Nystagmus

 

What is nystagmus?

Nystagmus refers to the abrupt, involuntary and rhythmic movements of the eyes, encompassing a forth and a back phase. These movements can be horizontal, vertical or rotary. Nystagmus normally involves both eyes, and it exacerbates by looking at a specific side.The ophthalmologists of Tehran-Iran Noor Eye Hospital can decrease the amplitude of nystagmus with advanced ophthalmic procedures and equipment.

 

Common types of nystagmus

Nystagmus can be divided into sensory and motor types. Motor nystagmus appears to begin between six weeks and three months of age. Other members of the family may also suffer from similar abnormal eye movements, which are usually horizontal.

Closely looking at objects or looking in odd directions often reduces the nystagmus intensity and improves the vision. Fortunately, patients do not see the world moving as their eyes move. Vision may be reduced with a distance, although it is almost normal up close. Patients with motor nystagmus normally do not suffer any types of potential learning limitations.

The other type of this eye disorder, " sensory nystagmus", is associated with reduced vision of any cause. Sensory nystagmus usually begins at 6-8 weeks of age. The eyes appear to move, sometimes quickly and sometimes slowly. The eyes often rotate upward, followed with the potential eyelid movements. The cause of the reduced vision may be treated, as in babies born with cataracts. Other conditions causing sensory nystagmus may not be treatable, including eye diseases that affect the optic nerve or the retina. Nevertheless, identifying the underlying cause is crucial for predicting the baby's future visual status.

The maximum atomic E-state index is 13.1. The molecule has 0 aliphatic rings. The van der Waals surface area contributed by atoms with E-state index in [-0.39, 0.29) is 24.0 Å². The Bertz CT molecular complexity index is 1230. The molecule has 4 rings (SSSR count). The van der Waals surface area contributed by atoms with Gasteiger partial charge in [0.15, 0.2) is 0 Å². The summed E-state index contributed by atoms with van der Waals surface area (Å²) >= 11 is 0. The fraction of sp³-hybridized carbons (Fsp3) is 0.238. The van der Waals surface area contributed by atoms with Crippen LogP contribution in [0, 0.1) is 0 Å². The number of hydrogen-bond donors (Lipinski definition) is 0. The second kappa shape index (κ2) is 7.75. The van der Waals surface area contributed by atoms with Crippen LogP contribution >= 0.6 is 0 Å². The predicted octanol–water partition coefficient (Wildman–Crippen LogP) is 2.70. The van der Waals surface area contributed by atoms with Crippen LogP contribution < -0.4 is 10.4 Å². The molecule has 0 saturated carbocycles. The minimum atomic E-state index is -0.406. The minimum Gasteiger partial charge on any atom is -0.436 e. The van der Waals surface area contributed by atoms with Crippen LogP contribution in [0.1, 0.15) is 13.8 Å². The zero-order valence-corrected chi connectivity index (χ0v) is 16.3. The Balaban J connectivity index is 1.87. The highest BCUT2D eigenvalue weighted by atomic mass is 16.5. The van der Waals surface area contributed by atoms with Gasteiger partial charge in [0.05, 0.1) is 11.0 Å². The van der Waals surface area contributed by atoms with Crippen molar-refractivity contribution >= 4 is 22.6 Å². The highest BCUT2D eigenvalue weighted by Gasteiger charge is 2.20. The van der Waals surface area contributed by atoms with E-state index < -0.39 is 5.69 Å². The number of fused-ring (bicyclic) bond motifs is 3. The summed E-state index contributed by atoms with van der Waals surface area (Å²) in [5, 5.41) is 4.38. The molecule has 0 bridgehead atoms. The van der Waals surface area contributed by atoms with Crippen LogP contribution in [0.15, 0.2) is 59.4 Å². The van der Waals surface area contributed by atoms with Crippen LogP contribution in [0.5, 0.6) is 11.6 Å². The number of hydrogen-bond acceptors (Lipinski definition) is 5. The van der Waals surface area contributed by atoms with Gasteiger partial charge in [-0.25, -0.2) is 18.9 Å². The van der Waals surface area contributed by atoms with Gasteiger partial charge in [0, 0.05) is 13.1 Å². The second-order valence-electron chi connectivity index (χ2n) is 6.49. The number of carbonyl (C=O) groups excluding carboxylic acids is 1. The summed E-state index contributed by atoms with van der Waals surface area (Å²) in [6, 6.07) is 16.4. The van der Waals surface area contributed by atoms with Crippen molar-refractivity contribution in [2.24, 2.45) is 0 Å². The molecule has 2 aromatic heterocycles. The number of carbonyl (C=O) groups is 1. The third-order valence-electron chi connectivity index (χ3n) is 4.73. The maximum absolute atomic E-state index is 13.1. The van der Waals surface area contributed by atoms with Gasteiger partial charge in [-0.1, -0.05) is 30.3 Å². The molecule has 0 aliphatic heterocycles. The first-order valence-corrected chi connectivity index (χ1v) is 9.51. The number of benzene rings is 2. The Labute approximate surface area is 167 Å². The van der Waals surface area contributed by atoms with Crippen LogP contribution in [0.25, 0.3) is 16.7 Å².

The question is what the benefits of these eye movements are. To put it simply, one can retain the picture of what they want to see on the macula using a complex mechanism involving a tight relationship of the equilibrium system with the brain and the visual system, which helps maximize the vision and prevent the movements of the object, the body or the head from changing the picture. If compensatory mechanisms cannot retain the picture on the retina by causing corrective eye movements in response to the head movements, one cannot obtain a clear vision of the object.

To simplify the matter, the following examples can be discussed:

  1. One cannot continuously have a completely clear picture of a mobile object in the absence of smooth pursuit eye movements.
  2. In the absence of nystagmus movements, we would not be able to watch the outside of a moving train from the inside in real time and the images would pass from our view like a blurry and vague movie. In the present example, we trace the images of the outside objects using a smooth movement in the opposite direction of the train, and the eyes return to their initial point using a saccadic movement when the object disappears from our field of vision.

 

Causes of nystagmus

Nystagmus is mostly congenital and can be sensory or motor in type. Sensory nystagmus is associated with an underlying eye disease causing a severe visual impairment since birth, such as cataracts, congenital glaucoma, albinism and congenital disorders of the retina and the optic nerve. Other ocular disorders are absent in motor nystagmus and the patients have good vision.

Nystagmus is rarely caused by brain tumors or severe neurological disorders. Nystagmus may be congenital and is not associated with other diseases.

Nystagmus can also be caused by medications. This type of nystagmus is rarely associated with double vision and often causes problems with peripheral vision. Other causes include heavy drinking or use of medicines for controlling the disease. This type of nystagmus is often relieved by stopping the medication.

Some people can create voluntary nystagmus, as they can move their ears. In other words, they can create horizontal, fast and fine movements and continue them for a short time. This type of nystagmus is often used for drawing attention.

Disease-associated nystagmus is rare and often associated with neurological symptoms showing the disease severity.

 

Nystagmus symptoms

The main symptom of nystagmus is the rhythmic movements, which are often detectable by the naked eye. The abnormal compensatory head position in some of the patients is used for minimizing nystagmus. Strabismus may also be present in some patients with nystagmus.